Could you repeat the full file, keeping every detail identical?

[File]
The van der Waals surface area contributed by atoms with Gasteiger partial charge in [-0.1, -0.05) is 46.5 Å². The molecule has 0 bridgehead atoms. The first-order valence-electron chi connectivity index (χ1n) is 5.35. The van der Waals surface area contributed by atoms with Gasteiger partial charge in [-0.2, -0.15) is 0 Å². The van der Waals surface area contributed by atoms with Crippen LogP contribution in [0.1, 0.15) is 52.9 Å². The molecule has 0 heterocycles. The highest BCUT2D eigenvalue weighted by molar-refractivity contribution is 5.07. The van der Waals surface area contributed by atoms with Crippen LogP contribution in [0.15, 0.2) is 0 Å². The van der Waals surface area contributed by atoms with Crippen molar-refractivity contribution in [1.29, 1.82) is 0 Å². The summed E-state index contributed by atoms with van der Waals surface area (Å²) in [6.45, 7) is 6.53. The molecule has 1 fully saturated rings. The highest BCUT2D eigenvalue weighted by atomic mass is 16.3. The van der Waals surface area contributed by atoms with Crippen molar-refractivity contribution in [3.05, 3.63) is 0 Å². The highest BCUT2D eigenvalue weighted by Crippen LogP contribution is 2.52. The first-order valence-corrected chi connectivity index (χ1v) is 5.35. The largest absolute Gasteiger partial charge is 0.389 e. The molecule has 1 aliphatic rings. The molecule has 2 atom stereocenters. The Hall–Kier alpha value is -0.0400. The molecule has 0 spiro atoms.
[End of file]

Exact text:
The van der Waals surface area contributed by atoms with Gasteiger partial charge in [-0.1, -0.05) is 46.5 Å². The molecule has 0 bridgehead atoms. The first-order valence-electron chi connectivity index (χ1n) is 5.35. The van der Waals surface area contributed by atoms with Gasteiger partial charge in [-0.2, -0.15) is 0 Å². The van der Waals surface area contributed by atoms with Crippen LogP contribution in [0.1, 0.15) is 52.9 Å². The molecule has 0 heterocycles. The highest BCUT2D eigenvalue weighted by molar-refractivity contribution is 5.07. The van der Waals surface area contributed by atoms with Crippen LogP contribution in [0.15, 0.2) is 0 Å². The van der Waals surface area contributed by atoms with Crippen molar-refractivity contribution in [1.29, 1.82) is 0 Å². The summed E-state index contributed by atoms with van der Waals surface area (Å²) in [6.45, 7) is 6.53. The molecule has 1 fully saturated rings. The highest BCUT2D eigenvalue weighted by atomic mass is 16.3. The van der Waals surface area contributed by atoms with Crippen molar-refractivity contribution in [3.05, 3.63) is 0 Å². The highest BCUT2D eigenvalue weighted by Crippen LogP contribution is 2.52. The first-order valence-corrected chi connectivity index (χ1v) is 5.35. The largest absolute Gasteiger partial charge is 0.389 e. The molecule has 1 aliphatic rings. The molecule has 2 atom stereocenters. The Hall–Kier alpha value is -0.0400. The molecule has 0 spiro atoms.